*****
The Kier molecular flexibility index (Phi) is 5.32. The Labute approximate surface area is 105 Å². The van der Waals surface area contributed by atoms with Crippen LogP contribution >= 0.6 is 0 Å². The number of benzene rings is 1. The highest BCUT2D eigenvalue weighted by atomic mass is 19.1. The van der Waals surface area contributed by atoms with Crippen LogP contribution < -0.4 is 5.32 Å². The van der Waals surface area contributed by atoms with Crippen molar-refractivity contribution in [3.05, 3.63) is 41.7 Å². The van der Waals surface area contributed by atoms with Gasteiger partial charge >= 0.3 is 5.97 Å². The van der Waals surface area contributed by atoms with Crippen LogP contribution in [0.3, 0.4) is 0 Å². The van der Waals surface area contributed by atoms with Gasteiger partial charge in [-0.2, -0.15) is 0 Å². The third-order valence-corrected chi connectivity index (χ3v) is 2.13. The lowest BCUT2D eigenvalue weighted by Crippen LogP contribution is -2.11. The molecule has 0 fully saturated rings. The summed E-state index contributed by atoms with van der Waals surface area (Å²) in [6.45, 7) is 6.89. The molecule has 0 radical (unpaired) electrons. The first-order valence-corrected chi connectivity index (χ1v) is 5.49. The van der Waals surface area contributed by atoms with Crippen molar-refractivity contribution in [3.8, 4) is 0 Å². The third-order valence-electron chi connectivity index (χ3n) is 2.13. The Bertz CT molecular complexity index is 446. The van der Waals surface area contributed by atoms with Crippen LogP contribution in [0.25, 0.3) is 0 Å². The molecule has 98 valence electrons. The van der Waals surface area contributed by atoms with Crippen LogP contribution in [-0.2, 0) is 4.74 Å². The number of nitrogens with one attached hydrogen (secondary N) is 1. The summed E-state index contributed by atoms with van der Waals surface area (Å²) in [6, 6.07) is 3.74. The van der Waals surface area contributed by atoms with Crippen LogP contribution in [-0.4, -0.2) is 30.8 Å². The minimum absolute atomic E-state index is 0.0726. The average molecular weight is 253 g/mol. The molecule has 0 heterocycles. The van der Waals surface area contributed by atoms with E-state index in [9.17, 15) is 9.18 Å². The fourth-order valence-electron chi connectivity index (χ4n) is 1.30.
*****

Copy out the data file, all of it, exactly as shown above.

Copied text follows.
The Kier molecular flexibility index (Phi) is 5.32. The Labute approximate surface area is 105 Å². The van der Waals surface area contributed by atoms with Crippen LogP contribution >= 0.6 is 0 Å². The number of benzene rings is 1. The highest BCUT2D eigenvalue weighted by atomic mass is 19.1. The van der Waals surface area contributed by atoms with Crippen LogP contribution < -0.4 is 5.32 Å². The van der Waals surface area contributed by atoms with Crippen molar-refractivity contribution in [3.05, 3.63) is 41.7 Å². The van der Waals surface area contributed by atoms with Gasteiger partial charge >= 0.3 is 5.97 Å². The van der Waals surface area contributed by atoms with Crippen LogP contribution in [0.3, 0.4) is 0 Å². The van der Waals surface area contributed by atoms with Gasteiger partial charge in [-0.2, -0.15) is 0 Å². The third-order valence-corrected chi connectivity index (χ3v) is 2.13. The lowest BCUT2D eigenvalue weighted by Crippen LogP contribution is -2.11. The molecule has 0 fully saturated rings. The summed E-state index contributed by atoms with van der Waals surface area (Å²) in [6.45, 7) is 6.89. The molecule has 0 radical (unpaired) electrons. The first-order valence-corrected chi connectivity index (χ1v) is 5.49. The van der Waals surface area contributed by atoms with Crippen molar-refractivity contribution in [3.8, 4) is 0 Å². The third-order valence-electron chi connectivity index (χ3n) is 2.13. The Bertz CT molecular complexity index is 446. The van der Waals surface area contributed by atoms with Crippen LogP contribution in [0.25, 0.3) is 0 Å². The molecule has 98 valence electrons. The van der Waals surface area contributed by atoms with Crippen LogP contribution in [-0.2, 0) is 4.74 Å². The number of nitrogens with one attached hydrogen (secondary N) is 1. The summed E-state index contributed by atoms with van der Waals surface area (Å²) in [6, 6.07) is 3.74. The van der Waals surface area contributed by atoms with Crippen LogP contribution in [-0.4, -0.2) is 30.8 Å². The minimum absolute atomic E-state index is 0.0726. The average molecular weight is 253 g/mol. The molecule has 0 heterocycles. The van der Waals surface area contributed by atoms with E-state index in [9.17, 15) is 9.18 Å². The fourth-order valence-electron chi connectivity index (χ4n) is 1.30.